O canto de Ossanha / L’eau à la bouche
I love Brazilian music; I love its way of singing the saddest stories into a ray of light. Saudade…
O canto de Ossanha deals with the Orixas myth inherited from African slaves. It’s a kind of incantation to bewitch one’s beloved: “Don’t be afraid of suffering. For love there is no cure. Don’t be tempted to die of it, for joy is still to come. Come, I can. Come, I want. Come, I know. Come, loving. Come, suffering. Come, crying.”
Before I knew what this song was about, I thought of L’eau à la bouche by Serge Gainsbourg each time I heard it. That’s funny because this song, which is one of the French standards, is also a prayer, a love potion “a-la-française”.
Two cultures, two beliefs, two rituals for a single purpose: heartache.

This is it
This is a composition by pianist Olivier Hutman for which I wrote the words.
I asked him for a funky tune with the bass line carried by voice and trombone, since there is no bassist in the band. In the end, guitarist Dano Haider played also bass on the tune… The song was first entitled You’ve set me up, and when Olivier gave me the final version of it, he had renamed the song: This is it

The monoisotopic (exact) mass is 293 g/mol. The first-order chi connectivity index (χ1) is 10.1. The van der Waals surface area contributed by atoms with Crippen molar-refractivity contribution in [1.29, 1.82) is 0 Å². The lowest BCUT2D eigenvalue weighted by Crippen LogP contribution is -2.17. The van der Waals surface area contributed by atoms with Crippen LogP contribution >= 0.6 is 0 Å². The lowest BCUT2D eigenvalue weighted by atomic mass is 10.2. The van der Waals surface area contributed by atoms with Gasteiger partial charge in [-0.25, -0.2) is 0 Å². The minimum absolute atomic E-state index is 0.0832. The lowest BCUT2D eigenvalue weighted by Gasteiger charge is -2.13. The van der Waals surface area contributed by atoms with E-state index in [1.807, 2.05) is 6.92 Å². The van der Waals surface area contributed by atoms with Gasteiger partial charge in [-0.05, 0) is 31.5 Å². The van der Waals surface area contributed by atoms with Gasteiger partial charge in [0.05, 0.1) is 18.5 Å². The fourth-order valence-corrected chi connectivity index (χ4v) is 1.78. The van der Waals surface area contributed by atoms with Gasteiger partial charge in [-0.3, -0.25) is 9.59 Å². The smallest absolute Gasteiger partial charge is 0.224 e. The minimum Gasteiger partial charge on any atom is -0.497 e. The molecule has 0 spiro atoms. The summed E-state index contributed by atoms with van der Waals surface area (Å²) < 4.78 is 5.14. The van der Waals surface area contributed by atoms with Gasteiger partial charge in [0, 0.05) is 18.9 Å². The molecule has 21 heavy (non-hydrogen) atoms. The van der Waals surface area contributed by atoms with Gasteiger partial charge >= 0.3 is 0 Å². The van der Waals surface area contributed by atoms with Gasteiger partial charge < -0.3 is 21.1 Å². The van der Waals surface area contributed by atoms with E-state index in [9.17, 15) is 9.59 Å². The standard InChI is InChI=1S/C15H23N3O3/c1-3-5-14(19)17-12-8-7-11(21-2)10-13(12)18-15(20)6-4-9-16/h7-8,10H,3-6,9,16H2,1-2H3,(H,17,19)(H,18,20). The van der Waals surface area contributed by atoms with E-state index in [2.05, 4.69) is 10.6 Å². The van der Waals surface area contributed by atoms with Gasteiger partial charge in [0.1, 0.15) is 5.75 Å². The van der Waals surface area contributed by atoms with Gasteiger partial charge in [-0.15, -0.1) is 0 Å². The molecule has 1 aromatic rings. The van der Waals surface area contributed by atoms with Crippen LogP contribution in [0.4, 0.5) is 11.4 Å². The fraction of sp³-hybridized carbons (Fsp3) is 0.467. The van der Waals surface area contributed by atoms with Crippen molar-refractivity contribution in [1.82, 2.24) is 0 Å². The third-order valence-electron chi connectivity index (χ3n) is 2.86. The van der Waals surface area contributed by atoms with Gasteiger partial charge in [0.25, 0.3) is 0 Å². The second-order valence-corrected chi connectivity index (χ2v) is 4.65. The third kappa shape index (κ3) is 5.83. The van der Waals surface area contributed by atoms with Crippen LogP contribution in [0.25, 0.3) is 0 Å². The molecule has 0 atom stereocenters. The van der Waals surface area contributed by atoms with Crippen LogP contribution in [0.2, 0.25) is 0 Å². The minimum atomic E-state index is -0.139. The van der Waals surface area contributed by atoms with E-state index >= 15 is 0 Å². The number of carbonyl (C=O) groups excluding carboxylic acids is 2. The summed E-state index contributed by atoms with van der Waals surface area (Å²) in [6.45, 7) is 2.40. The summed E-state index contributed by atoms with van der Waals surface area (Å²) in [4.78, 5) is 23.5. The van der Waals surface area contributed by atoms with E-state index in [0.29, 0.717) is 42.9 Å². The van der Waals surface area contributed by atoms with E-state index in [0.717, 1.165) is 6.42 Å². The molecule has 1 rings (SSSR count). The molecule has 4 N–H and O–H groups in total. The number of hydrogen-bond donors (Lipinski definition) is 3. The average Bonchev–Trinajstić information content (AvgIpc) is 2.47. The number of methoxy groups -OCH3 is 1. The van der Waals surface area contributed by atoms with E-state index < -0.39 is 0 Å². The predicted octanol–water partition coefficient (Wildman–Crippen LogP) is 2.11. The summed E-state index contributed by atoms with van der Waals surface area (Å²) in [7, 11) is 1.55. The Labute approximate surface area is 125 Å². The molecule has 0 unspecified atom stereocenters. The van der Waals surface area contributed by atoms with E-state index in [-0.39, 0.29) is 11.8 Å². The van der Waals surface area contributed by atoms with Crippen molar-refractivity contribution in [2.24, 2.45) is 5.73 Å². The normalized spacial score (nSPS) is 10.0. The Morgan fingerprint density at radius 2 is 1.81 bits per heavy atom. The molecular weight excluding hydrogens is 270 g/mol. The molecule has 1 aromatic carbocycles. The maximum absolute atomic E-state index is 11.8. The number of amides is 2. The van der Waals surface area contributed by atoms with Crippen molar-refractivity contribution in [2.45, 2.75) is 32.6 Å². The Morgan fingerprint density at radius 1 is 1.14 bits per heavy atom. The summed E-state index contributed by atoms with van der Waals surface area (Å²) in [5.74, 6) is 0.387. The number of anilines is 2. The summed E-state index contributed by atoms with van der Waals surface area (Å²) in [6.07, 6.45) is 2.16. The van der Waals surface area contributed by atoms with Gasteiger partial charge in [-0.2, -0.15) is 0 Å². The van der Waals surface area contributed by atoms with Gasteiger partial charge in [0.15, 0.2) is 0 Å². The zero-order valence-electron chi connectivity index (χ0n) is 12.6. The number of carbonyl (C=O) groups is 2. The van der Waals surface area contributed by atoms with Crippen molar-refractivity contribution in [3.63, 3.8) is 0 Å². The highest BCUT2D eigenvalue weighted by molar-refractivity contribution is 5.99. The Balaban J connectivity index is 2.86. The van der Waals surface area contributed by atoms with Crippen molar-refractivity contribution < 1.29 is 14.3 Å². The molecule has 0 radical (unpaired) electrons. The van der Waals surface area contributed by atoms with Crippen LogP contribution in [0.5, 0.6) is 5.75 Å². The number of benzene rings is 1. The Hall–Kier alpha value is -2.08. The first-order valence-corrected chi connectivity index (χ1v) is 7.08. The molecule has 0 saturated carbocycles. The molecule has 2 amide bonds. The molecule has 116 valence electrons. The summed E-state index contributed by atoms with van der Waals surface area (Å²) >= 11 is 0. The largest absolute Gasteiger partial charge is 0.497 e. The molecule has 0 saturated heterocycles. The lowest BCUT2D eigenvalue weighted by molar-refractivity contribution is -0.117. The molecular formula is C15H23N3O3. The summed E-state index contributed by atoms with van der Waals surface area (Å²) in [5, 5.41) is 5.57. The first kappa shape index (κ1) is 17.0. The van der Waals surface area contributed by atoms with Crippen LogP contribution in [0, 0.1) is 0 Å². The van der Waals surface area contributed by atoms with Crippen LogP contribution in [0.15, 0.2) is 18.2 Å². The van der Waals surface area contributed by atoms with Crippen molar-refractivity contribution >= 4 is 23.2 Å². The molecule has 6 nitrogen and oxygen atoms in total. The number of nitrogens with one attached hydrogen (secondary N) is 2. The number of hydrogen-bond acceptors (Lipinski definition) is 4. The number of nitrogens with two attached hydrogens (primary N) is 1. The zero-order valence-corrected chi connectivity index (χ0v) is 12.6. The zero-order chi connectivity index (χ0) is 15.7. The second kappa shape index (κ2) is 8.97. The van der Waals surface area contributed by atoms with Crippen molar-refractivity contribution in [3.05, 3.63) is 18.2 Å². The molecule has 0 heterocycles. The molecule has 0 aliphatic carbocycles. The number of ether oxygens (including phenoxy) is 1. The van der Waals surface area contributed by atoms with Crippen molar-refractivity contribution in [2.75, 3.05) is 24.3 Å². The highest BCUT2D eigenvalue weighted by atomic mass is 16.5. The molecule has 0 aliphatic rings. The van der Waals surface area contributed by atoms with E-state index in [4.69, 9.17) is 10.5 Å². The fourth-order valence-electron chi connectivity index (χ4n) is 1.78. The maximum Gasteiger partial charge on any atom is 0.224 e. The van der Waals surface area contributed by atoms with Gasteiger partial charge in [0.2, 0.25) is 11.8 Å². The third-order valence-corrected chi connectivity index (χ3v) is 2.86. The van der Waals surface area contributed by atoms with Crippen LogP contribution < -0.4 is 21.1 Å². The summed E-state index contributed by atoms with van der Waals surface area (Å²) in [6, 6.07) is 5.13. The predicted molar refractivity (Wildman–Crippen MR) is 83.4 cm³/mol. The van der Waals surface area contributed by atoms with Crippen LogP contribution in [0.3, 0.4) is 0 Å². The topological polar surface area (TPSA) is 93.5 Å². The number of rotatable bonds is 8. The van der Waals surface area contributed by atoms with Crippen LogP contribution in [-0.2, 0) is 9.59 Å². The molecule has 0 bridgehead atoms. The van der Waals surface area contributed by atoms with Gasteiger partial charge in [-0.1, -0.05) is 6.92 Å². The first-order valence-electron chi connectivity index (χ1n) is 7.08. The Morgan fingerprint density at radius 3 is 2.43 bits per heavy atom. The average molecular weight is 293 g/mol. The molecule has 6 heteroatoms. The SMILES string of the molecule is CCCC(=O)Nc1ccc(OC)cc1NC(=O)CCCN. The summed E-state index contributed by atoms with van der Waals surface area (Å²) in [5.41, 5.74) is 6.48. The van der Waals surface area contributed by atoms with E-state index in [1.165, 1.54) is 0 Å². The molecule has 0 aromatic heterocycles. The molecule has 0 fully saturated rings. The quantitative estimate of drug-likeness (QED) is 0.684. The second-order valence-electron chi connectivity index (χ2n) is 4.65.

Logically this led me to talk about one of these love stories we have all experienced, in which the two lovers seem to be just made for each other, in which you give yourself entirely to the other until you realize that your so-called better-half is not who they pretended to be…

La Bahiana
I wanted a lighter, sweeter song in the album, to allow it to breathe. So I asked Dano Haider for a fresh and bubbling song to perfectly fit Emmanuel Dellatre’s sparkling, swinging words.
It’s a song with a taste of Brazil, a homage to his seven-string guitar, which is a very common instrument over there. A song for two guitars and a voice, since I wanted to invite our friend the guitarist Hugo Lippi with whom I recorded my first album as a duo: Live au 7 Lézards.

I don’t know why, but I always thought that this song should be played in 7/4.